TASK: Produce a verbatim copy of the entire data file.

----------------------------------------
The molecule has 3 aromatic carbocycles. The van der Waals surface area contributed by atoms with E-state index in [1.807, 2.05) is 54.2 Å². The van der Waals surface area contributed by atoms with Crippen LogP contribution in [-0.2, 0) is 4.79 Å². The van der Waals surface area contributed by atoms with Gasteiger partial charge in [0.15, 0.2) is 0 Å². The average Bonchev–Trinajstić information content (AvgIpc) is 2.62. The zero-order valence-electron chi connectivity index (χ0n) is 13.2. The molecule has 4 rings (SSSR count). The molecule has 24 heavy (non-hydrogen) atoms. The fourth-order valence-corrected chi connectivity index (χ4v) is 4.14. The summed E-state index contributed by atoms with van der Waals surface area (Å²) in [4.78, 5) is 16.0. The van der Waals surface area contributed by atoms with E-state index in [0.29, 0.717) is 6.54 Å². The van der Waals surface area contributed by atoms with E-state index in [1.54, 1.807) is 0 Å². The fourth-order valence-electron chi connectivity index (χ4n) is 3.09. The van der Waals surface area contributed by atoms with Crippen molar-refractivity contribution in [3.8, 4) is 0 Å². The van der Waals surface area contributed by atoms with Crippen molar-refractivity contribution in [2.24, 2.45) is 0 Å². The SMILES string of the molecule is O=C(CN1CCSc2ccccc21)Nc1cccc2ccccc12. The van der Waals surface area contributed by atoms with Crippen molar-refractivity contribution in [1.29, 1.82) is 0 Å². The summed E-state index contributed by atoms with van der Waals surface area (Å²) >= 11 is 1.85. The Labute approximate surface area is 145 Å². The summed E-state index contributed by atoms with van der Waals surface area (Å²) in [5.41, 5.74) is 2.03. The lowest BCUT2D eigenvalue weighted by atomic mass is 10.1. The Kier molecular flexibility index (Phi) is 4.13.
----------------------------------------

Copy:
The molecule has 3 aromatic carbocycles. The van der Waals surface area contributed by atoms with E-state index in [1.807, 2.05) is 54.2 Å². The van der Waals surface area contributed by atoms with Crippen LogP contribution in [-0.2, 0) is 4.79 Å². The van der Waals surface area contributed by atoms with Gasteiger partial charge in [0.15, 0.2) is 0 Å². The average Bonchev–Trinajstić information content (AvgIpc) is 2.62. The zero-order valence-electron chi connectivity index (χ0n) is 13.2. The molecule has 4 rings (SSSR count). The molecule has 24 heavy (non-hydrogen) atoms. The fourth-order valence-corrected chi connectivity index (χ4v) is 4.14. The summed E-state index contributed by atoms with van der Waals surface area (Å²) in [4.78, 5) is 16.0. The van der Waals surface area contributed by atoms with E-state index in [0.29, 0.717) is 6.54 Å². The van der Waals surface area contributed by atoms with E-state index in [1.54, 1.807) is 0 Å². The fourth-order valence-electron chi connectivity index (χ4n) is 3.09. The van der Waals surface area contributed by atoms with Crippen molar-refractivity contribution in [3.8, 4) is 0 Å². The van der Waals surface area contributed by atoms with Crippen molar-refractivity contribution in [2.24, 2.45) is 0 Å². The SMILES string of the molecule is O=C(CN1CCSc2ccccc21)Nc1cccc2ccccc12. The van der Waals surface area contributed by atoms with Crippen molar-refractivity contribution in [1.29, 1.82) is 0 Å². The summed E-state index contributed by atoms with van der Waals surface area (Å²) >= 11 is 1.85. The Labute approximate surface area is 145 Å². The summed E-state index contributed by atoms with van der Waals surface area (Å²) in [5.41, 5.74) is 2.03. The lowest BCUT2D eigenvalue weighted by atomic mass is 10.1. The Kier molecular flexibility index (Phi) is 4.13.